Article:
Proust and Squid, the story and science of the reading brain, by Maryanne Wolf.2008. Harper Collins. 306 with Notes, Index. ISBN 978-0-06-093384-5 paperback. $14.95.(2008 hardback, harper Collins).
I am really enjoying Proust and the Squid. Yesterday, I tried to concentrate on reading as some show like Jerry Springer blared in the doctor’s waiting room. A woman wailed that her son had been wronged, supporting a woman with two children who weren’t his and how she was a “ho.” (It turned out through DNA testing that they were his). The young attendant with a man in a wheelchair tried to go over to the ceiling mounted tv to turn it down but couldn’t. This dichotomy between the language on the “reality talk show” and the level of reading in Wolf’s book was an excellent demonstration of the levels humans can achieve (or not) in written and spoken communication.
It was a frightening statistic that “by five years of age, some children from impoverished-language environments have heard 32 million fewer words spoken to them than the average middle-class child” (according to Todd Risley and Betty Hart’s study of one California community, Wolf:102). My daughter and I still read at bedtime together, sometimes with me reading to her, sometimes side by side. She is 10. Her 5th grade teacher has the children write down 3-4 words a week that they encounter in their reading, look them up in the dictionary and a thesaurus, and use them in a sentence. I did this exercise in my 5th grade class in about 1971 and it greatly expanded my awareness of growing vocabulary. I was already a voracious reader as is my daughter. In 6th grade two children, John and I, were pulled from class for extensive testing. For long hours, we sat after school answering oral questions such as, “What is ambergris?” “What does it mean to ‘make a silk purse from a sow’s ear?” (I still recall those two specific questions). I knew ambergris’s definition from my vocabulary list. I had encountered it in a Jules Verne book during sustained silent reading in 5th grade. My IQ was announced to be 158 and I was given a scholarship to a rigorous private day school. This was to be followed by a Regents Scholarship to UCSB and a scholarship to Harvard. As a 6th grader, I was pleased that people recognized that I was “smart” but embarrassed that all my friends wrote in my yearbook that I was a “brainiac” and a nice girl who is also “a brain.” At that time, I recall thinking that I was not really all that smart, I just read lots. My dad died when I was 8, but was an aeronautical engineer and taught at Stanford. My mom was a housewife who hadn’t finished college, but was an avid reader. Our home was filled with books, classical music, and foreign faculty members at frequent parties. I can only imagine the far different lives of some of my students.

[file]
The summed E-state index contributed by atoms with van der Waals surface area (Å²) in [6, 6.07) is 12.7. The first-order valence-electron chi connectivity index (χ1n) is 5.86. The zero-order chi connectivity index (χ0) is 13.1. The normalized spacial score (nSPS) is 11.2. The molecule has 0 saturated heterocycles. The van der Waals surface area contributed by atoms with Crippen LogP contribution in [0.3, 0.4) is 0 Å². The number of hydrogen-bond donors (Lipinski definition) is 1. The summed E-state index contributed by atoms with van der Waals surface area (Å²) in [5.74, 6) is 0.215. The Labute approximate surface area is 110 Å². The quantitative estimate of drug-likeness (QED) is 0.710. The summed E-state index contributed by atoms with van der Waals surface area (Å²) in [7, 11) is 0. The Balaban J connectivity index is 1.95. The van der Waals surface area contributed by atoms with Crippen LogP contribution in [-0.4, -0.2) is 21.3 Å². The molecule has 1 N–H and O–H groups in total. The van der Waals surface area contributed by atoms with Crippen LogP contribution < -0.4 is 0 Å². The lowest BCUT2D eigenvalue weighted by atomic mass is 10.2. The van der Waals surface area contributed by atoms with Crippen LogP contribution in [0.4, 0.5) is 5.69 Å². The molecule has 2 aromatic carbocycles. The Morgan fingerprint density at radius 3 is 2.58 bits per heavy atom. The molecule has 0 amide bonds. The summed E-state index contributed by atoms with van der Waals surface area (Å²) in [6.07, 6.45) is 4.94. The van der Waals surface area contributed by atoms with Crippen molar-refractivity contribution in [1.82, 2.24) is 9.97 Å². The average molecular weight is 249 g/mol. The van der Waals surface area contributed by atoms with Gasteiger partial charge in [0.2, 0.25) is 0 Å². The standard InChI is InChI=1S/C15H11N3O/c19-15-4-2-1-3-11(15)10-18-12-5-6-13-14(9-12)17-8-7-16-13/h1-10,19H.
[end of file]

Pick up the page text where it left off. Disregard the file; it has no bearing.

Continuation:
I come to Wolf’s book having been a Biology and Health Education teacher for over a decade. I am fascinated by Psychology. My children were part of a longitudinal study on the activities of the brain when playing simple computer games and learning a foreign language. Several times a year they would be equipped with tight-fitting black caps, covered in a “spider” of electrodes to image the brain’s activity. The resulting images are much more colorful than what we see in Wolf’s book. I was surprised to read in her book about the combinations of visual, audial and cognitive areas that light up during reading. I was not surprised that different areas light up for reading Chinese vs. English. I have tried to learn various Asian languages as an adult. By my 50’s my language centers seem hard-wired and it is very difficult to discern the tones and sub tones in spoken Vietnamese, for example. My contention as a teacher has been that we need to start language instruction far earlier in the schools. By middle school, the child’s brain has already lost much of the plasticity necessary for learning other languages.
I was interested to read people’s memories of the first reading experience. I would guess that many people in our class remember that moment or day. That would make an interesting read. Could we set up a wiki for people to record that experience?